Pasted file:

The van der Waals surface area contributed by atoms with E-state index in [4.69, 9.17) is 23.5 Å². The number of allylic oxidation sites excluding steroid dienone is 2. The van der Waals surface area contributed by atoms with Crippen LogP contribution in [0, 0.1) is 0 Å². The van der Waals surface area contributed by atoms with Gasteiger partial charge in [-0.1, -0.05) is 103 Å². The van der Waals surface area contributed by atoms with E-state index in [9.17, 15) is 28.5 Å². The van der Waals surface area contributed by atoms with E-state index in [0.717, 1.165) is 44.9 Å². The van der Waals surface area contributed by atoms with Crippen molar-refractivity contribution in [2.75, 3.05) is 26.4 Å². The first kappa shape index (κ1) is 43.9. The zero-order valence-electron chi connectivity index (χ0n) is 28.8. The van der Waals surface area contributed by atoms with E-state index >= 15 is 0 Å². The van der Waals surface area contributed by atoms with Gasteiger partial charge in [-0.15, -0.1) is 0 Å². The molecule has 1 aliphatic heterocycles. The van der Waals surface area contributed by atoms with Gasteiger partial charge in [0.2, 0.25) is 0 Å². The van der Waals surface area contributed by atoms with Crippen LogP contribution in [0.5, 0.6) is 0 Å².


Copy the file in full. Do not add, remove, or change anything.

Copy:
The van der Waals surface area contributed by atoms with E-state index in [4.69, 9.17) is 23.5 Å². The number of allylic oxidation sites excluding steroid dienone is 2. The van der Waals surface area contributed by atoms with Crippen LogP contribution in [0, 0.1) is 0 Å². The van der Waals surface area contributed by atoms with Gasteiger partial charge in [-0.1, -0.05) is 103 Å². The van der Waals surface area contributed by atoms with E-state index in [9.17, 15) is 28.5 Å². The van der Waals surface area contributed by atoms with E-state index in [0.717, 1.165) is 44.9 Å². The van der Waals surface area contributed by atoms with Crippen molar-refractivity contribution in [2.75, 3.05) is 26.4 Å². The first kappa shape index (κ1) is 43.9. The zero-order valence-electron chi connectivity index (χ0n) is 28.8. The van der Waals surface area contributed by atoms with E-state index >= 15 is 0 Å². The van der Waals surface area contributed by atoms with Gasteiger partial charge in [-0.15, -0.1) is 0 Å². The molecule has 1 aliphatic heterocycles. The van der Waals surface area contributed by atoms with Gasteiger partial charge in [0.2, 0.25) is 0 Å². The van der Waals surface area contributed by atoms with Crippen LogP contribution in [0.5, 0.6) is 0 Å².